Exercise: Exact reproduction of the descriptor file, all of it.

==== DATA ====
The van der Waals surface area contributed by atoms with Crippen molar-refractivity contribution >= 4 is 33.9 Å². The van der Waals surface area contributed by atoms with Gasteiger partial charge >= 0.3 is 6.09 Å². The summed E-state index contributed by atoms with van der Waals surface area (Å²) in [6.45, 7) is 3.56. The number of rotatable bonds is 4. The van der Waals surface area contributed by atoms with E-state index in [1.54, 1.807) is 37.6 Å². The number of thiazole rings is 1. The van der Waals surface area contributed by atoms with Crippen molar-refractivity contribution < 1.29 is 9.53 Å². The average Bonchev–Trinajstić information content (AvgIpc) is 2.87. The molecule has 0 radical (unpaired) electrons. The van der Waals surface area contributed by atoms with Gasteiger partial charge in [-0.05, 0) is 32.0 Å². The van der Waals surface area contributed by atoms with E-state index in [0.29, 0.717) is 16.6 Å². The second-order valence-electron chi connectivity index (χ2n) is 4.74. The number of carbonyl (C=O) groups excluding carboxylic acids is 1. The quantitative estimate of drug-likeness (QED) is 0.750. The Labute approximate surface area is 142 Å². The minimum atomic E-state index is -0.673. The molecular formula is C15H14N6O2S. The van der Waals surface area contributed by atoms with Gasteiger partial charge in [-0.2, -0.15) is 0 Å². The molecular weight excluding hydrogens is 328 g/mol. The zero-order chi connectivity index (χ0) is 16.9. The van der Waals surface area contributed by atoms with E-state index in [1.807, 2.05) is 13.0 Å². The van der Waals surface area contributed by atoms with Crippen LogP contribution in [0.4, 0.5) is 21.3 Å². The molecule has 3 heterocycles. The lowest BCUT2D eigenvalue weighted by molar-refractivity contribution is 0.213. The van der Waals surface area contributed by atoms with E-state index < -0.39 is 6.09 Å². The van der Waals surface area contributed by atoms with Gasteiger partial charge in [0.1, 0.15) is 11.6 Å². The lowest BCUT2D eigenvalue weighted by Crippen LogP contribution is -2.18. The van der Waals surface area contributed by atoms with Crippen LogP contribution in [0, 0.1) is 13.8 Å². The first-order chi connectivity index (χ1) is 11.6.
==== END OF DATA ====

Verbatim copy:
The van der Waals surface area contributed by atoms with Crippen molar-refractivity contribution >= 4 is 33.9 Å². The van der Waals surface area contributed by atoms with Gasteiger partial charge >= 0.3 is 6.09 Å². The summed E-state index contributed by atoms with van der Waals surface area (Å²) in [6.45, 7) is 3.56. The number of rotatable bonds is 4. The van der Waals surface area contributed by atoms with E-state index in [1.54, 1.807) is 37.6 Å². The number of thiazole rings is 1. The van der Waals surface area contributed by atoms with Crippen molar-refractivity contribution < 1.29 is 9.53 Å². The average Bonchev–Trinajstić information content (AvgIpc) is 2.87. The molecule has 0 radical (unpaired) electrons. The van der Waals surface area contributed by atoms with Gasteiger partial charge in [-0.05, 0) is 32.0 Å². The van der Waals surface area contributed by atoms with E-state index in [0.29, 0.717) is 16.6 Å². The second-order valence-electron chi connectivity index (χ2n) is 4.74. The number of carbonyl (C=O) groups excluding carboxylic acids is 1. The quantitative estimate of drug-likeness (QED) is 0.750. The Labute approximate surface area is 142 Å². The minimum atomic E-state index is -0.673. The molecular formula is C15H14N6O2S. The van der Waals surface area contributed by atoms with Gasteiger partial charge in [-0.2, -0.15) is 0 Å². The molecular weight excluding hydrogens is 328 g/mol. The zero-order chi connectivity index (χ0) is 16.9. The van der Waals surface area contributed by atoms with E-state index in [1.807, 2.05) is 13.0 Å². The van der Waals surface area contributed by atoms with Crippen LogP contribution in [0.4, 0.5) is 21.3 Å². The molecule has 3 heterocycles. The lowest BCUT2D eigenvalue weighted by molar-refractivity contribution is 0.213. The van der Waals surface area contributed by atoms with E-state index < -0.39 is 6.09 Å². The van der Waals surface area contributed by atoms with Gasteiger partial charge in [0.1, 0.15) is 11.6 Å². The lowest BCUT2D eigenvalue weighted by Crippen LogP contribution is -2.18. The van der Waals surface area contributed by atoms with Crippen LogP contribution in [0, 0.1) is 13.8 Å². The first-order chi connectivity index (χ1) is 11.6.